Statute of Limitations Prevents Redress in Malpractice Death

Statute of Limitations Prevents Redress in Malpractice Death

A judge has dismissed the medical malpractice wrongful-death lawsuit filed by the family of a man who died when surgeons left a sponge in his abdomen because the family filed the lawsuit one day too late.

According to the statute of limitations in Wisconsin, a person cannot file a lawsuit over medical malpractice if more than three years have elapsed since the time of the injury.

One issue of contention was whether the date of injury from which the statute of limitations would count down was the day the sponge was removed in a second surgery, or the day the man died, which was three days later.

The Ruling

The Columbia County Circuit Court Judge Daniel George found that the three-year-long statute of limitations began on the day the sponge was removed in the second surgery.

The lawsuit was filed by Kathy Genrich, and in it, she claims that Meriter Hospital is responsible and liable for the death of her husband.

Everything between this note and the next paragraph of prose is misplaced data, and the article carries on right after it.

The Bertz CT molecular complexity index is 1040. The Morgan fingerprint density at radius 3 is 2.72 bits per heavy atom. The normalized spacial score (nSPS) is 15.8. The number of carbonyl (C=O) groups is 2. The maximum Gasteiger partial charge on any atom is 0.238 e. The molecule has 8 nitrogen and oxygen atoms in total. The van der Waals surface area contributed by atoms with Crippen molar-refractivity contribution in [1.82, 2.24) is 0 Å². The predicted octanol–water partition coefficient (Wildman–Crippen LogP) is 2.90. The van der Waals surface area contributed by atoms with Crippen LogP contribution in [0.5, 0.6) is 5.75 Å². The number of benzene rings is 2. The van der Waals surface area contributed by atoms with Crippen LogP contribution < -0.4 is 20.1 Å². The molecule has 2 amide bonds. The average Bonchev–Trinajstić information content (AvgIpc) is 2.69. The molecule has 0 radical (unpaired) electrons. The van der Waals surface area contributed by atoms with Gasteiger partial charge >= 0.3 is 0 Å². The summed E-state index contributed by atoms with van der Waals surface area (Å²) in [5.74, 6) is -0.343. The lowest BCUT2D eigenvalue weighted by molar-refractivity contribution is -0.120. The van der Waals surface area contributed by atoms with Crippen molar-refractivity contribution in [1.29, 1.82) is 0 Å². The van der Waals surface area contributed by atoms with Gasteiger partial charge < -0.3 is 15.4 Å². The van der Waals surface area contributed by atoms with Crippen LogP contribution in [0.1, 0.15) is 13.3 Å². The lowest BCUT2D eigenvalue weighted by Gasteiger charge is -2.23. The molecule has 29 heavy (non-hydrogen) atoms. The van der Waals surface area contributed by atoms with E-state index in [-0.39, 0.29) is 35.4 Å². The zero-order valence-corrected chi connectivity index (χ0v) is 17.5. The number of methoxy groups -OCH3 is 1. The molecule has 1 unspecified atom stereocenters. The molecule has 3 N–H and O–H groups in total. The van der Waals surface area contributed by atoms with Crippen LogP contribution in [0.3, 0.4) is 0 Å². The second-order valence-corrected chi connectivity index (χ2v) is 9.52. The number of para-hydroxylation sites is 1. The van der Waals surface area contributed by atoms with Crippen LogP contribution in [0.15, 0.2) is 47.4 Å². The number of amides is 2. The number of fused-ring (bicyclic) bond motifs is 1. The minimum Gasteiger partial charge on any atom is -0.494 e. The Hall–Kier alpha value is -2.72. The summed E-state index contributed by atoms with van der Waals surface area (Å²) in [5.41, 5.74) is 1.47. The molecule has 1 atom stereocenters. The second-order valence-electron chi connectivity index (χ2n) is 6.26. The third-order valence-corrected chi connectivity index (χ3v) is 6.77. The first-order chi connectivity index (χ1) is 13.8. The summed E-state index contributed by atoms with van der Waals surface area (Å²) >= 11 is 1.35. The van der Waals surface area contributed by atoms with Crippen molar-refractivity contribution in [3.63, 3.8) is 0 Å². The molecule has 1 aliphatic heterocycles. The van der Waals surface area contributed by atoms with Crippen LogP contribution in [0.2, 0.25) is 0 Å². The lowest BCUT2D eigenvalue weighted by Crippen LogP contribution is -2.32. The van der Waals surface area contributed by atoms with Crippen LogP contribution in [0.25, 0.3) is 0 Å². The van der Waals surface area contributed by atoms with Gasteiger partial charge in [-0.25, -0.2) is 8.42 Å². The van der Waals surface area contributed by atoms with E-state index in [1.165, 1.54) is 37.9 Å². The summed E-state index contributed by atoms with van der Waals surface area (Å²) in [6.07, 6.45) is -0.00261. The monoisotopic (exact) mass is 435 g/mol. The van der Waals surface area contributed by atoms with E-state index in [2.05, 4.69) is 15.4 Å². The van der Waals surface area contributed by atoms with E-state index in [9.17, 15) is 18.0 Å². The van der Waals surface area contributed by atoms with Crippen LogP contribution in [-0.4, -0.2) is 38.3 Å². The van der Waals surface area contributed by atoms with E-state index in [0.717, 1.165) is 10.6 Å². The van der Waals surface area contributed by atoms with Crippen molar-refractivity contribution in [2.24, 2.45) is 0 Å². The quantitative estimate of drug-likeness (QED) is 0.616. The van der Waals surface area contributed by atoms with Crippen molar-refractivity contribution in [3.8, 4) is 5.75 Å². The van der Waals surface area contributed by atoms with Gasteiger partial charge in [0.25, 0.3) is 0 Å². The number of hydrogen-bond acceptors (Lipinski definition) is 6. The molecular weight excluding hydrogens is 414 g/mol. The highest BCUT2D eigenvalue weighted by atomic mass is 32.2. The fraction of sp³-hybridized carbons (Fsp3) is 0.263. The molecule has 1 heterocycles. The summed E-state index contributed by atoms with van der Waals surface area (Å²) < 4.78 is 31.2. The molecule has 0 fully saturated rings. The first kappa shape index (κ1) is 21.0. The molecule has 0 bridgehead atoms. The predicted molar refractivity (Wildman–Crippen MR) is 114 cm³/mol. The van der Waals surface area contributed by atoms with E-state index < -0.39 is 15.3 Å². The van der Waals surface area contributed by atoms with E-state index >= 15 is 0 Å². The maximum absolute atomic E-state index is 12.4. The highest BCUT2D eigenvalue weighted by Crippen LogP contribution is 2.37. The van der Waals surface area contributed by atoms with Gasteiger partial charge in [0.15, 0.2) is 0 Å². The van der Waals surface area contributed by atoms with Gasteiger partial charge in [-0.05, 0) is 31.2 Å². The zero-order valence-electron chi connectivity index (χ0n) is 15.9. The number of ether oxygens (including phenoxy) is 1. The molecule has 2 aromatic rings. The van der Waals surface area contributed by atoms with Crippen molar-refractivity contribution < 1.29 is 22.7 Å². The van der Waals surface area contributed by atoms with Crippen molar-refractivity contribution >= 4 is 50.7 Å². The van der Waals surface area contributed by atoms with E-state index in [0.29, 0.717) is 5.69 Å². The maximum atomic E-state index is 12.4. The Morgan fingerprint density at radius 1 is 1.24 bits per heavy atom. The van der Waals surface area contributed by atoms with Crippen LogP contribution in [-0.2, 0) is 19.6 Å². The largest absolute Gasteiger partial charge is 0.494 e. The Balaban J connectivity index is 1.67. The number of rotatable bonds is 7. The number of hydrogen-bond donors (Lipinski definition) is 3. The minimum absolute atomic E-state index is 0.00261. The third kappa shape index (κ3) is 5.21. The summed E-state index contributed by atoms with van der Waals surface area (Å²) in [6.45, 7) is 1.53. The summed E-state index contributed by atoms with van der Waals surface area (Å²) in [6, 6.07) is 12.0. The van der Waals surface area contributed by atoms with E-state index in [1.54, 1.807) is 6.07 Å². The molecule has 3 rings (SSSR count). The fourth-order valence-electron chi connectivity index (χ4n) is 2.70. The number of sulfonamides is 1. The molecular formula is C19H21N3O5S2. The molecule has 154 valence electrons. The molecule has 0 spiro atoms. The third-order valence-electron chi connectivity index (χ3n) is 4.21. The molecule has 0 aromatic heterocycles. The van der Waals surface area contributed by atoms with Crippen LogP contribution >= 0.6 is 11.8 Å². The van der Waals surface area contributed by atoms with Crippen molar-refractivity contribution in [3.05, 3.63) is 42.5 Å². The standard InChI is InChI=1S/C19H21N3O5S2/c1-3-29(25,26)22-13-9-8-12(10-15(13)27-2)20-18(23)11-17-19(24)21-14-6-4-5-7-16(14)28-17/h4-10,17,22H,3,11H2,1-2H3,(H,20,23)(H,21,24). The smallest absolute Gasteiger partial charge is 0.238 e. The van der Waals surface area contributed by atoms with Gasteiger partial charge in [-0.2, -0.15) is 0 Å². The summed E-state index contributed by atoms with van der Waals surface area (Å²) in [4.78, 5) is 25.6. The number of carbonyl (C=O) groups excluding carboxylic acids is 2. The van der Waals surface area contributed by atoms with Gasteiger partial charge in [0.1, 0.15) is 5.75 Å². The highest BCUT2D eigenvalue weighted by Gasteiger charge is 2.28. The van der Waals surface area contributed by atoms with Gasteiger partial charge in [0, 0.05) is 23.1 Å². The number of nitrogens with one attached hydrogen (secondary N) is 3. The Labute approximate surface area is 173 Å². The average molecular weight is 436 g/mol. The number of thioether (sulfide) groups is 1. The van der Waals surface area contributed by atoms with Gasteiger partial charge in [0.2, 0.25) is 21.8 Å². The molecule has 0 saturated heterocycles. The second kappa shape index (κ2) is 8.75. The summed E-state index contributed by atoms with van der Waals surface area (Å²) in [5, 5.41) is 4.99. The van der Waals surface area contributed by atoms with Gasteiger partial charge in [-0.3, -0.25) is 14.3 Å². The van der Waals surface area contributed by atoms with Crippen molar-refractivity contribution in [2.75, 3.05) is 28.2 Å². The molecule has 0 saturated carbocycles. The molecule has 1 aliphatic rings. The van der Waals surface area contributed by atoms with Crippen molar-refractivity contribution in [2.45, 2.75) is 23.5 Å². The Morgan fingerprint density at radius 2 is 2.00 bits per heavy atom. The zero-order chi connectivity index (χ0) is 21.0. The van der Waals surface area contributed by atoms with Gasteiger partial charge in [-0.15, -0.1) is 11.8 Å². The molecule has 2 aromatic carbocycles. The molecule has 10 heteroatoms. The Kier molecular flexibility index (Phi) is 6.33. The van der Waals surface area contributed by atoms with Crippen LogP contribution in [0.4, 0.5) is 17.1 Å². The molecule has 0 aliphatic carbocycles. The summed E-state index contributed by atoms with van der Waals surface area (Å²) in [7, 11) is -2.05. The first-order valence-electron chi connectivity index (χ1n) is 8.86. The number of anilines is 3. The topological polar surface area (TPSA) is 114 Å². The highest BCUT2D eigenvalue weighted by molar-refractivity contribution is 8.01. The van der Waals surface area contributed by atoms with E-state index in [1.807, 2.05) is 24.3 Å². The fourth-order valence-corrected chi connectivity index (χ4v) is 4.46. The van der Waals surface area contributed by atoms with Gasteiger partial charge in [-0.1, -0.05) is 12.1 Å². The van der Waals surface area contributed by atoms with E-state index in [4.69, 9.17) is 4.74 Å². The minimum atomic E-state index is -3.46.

The hospital’s attorneys admitted that hospital staff negligently left the sponge in Genrich’s abdomen.

But they argue that the lawsuit came one day too late. “The statute of limitations started to run no later than Aug. 8, 2003, and it expired on Aug. 8, 2006, one day before the lawsuit was filed,” they said.

The attorney of the Genrich family, Jason Studinski, has said that the sponge was discovered on the 8th, but argued that the date of death – Aug. 11, 2003 – and not the date of the sponge removal should be considered the date of injury.

Studinkski said, “A closer examination of the law and facts exposes the fallacy of the defense’s arguments and reveals that the statute of limitations did not start running until Aug. 11, 2003, such that it would have run until Aug. 11, 2006,” in a rebuttal.

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